At Jalsa Kolkata, culinary innovation meets Bengali tradition
t was a rainy evening, and my childhood friend Rupkatha and I had planned for a sophisticated night out. Just two girls from a tiny town, acting all fancy in the big city.
As we stepped into Jalsa, Rupu and I were instantly captivated by the fusion of modernity and tradition that defines this new Bengali gem in the heart of Kolkata. The black-and-white patterned tiles on the floor, the elegant chandeliers, and the vibrant pops of color accentuating the moody walls set the stage for a chic dining experience. Jalsa, brought to us by the minds behind PDT and Soba Sassy, had been on my must-visit list for a while, and the anticipation was palpable.It’s true what they say, that sometimes the best things are worth the wait. Jalsa met our expectations and surpassed them. Rupkatha, a serious corporate lawyer and a true foodie, was equally delighted by the experience. We were about to embark on a special culinary journey.
Jalsa’s forte lies in its ability to infuse an unmistakable Indian essence into every aspect of its offerings, from the decor to the food and drinks. The beverage menu alone left us in awe, with ingredients like kahwa, marigold, and turmeric finding their way into enticing concoctions.
We decided to fully immerse ourselves in the experience by opting for the tasting menu, a choice that I believe is a first in Kolkata. It’s a brilliant way to explore the diverse flavours and culinary artistry that Jalsa has to offer.
Now, let’s get to the good stuff – the food. The journey kicked off with Avo Cornetto, guacamole served in a delightful charcoal cornetto. The plating was simply marvellous, as the dish looked looked like little guac icecreams suspended on an acrylic plate.
The Mango Tequila Bhetki came next, with the bhetki fish expertly prepared in a mango salsa and given a delightful tequila twist. The tangy notes were a perfect ode to the summer season.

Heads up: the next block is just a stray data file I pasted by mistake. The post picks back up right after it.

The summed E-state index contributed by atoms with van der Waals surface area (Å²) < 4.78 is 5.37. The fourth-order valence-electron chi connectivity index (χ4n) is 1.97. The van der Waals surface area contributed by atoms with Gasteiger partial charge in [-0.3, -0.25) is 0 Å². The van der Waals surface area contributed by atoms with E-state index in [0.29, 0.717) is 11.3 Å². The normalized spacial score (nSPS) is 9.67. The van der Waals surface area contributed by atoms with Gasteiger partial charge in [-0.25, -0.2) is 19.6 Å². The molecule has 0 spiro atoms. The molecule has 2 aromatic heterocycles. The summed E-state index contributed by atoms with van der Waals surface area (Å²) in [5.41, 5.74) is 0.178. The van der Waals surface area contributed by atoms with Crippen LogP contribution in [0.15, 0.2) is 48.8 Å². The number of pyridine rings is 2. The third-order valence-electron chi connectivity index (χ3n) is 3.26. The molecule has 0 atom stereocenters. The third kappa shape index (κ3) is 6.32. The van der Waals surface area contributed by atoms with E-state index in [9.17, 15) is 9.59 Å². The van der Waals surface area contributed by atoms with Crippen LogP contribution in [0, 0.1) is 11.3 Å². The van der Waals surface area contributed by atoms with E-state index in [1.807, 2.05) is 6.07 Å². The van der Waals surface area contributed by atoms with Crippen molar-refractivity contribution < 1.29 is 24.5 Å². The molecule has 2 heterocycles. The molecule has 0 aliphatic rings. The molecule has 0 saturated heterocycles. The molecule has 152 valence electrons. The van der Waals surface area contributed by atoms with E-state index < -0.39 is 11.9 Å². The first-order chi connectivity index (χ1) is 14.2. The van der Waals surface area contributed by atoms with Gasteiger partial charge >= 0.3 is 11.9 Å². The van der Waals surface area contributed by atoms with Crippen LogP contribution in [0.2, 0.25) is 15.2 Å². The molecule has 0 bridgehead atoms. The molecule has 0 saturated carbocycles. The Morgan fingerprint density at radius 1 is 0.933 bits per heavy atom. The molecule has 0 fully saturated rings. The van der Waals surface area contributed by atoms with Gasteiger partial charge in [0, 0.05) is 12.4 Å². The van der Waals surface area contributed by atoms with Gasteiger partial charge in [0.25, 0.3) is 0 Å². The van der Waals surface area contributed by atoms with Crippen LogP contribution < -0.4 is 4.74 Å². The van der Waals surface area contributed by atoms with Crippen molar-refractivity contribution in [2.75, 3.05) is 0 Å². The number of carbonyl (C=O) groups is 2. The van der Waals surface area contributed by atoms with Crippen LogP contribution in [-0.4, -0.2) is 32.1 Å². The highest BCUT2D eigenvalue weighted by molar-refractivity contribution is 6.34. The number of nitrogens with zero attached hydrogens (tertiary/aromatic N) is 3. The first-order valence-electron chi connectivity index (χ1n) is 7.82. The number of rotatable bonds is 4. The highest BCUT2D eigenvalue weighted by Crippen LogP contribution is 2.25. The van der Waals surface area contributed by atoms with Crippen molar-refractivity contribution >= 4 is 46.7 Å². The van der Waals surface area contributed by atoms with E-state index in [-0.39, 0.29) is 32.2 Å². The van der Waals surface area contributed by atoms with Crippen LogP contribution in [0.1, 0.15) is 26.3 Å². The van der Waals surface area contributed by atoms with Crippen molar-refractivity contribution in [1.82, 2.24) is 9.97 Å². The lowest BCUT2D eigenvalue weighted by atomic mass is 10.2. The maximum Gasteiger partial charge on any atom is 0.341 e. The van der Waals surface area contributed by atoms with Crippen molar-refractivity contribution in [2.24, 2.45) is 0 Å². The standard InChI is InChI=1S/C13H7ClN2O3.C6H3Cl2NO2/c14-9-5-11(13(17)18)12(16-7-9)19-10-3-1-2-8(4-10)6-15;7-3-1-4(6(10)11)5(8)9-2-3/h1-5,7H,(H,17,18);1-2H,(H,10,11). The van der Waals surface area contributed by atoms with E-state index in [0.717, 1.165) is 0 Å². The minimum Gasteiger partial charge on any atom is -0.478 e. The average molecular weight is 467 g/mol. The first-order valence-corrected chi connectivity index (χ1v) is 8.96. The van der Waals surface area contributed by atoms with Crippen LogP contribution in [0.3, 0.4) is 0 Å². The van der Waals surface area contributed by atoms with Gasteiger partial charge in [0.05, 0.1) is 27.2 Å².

Next up were the Phulka Laal Maas Tacos, where Mathania chillies infused a slow-cooked mutton with fiery flavor. Served like a tostada, these single serves are a genius addition to the tasting menu. The presentation, too, was a feast for the eyes, with platters and service bowls crafted in ceramic or slate, adding an artistic dimension to every dish.
But what truly stole our hearts were the Kaali Jalebi Caviar. I couldn’t help but raise an eyebrow at the thought of ‘rabri’ with caviar, especially for dessert. However, my skepticism was promptly quelled. As I dug into what appeared to be black pearls resting alongside saffron ‘esfuma’ and a dollop of ‘rabri,’ the unexpected happened. The pearls, surprisingly crunchy, burst with the unmistakable taste of ‘jalebi.’ It was an exquisite delight, with activated charcoal masking the cardamom-flavored Jalebi pearls. The clever use of ‘espuma’ (foam in Spanish) added a unique touch to the dish without resorting to non-vegetarian emulsifiers.
But Jalsa doesn’t just end with its innovative desserts. It finishes in quintessential Bengali style – with paan. This is what I won’t explain. You have to try to believe.
It’s important to note here that Rupu was five-months pregnant at the time and had her cravings justly satisfied with a meal long due.
In a city renowned for its diversity, Jalsa stands out as a creative energy, preserving the essence of Bengali flavours while pushing the boundaries of culinary art.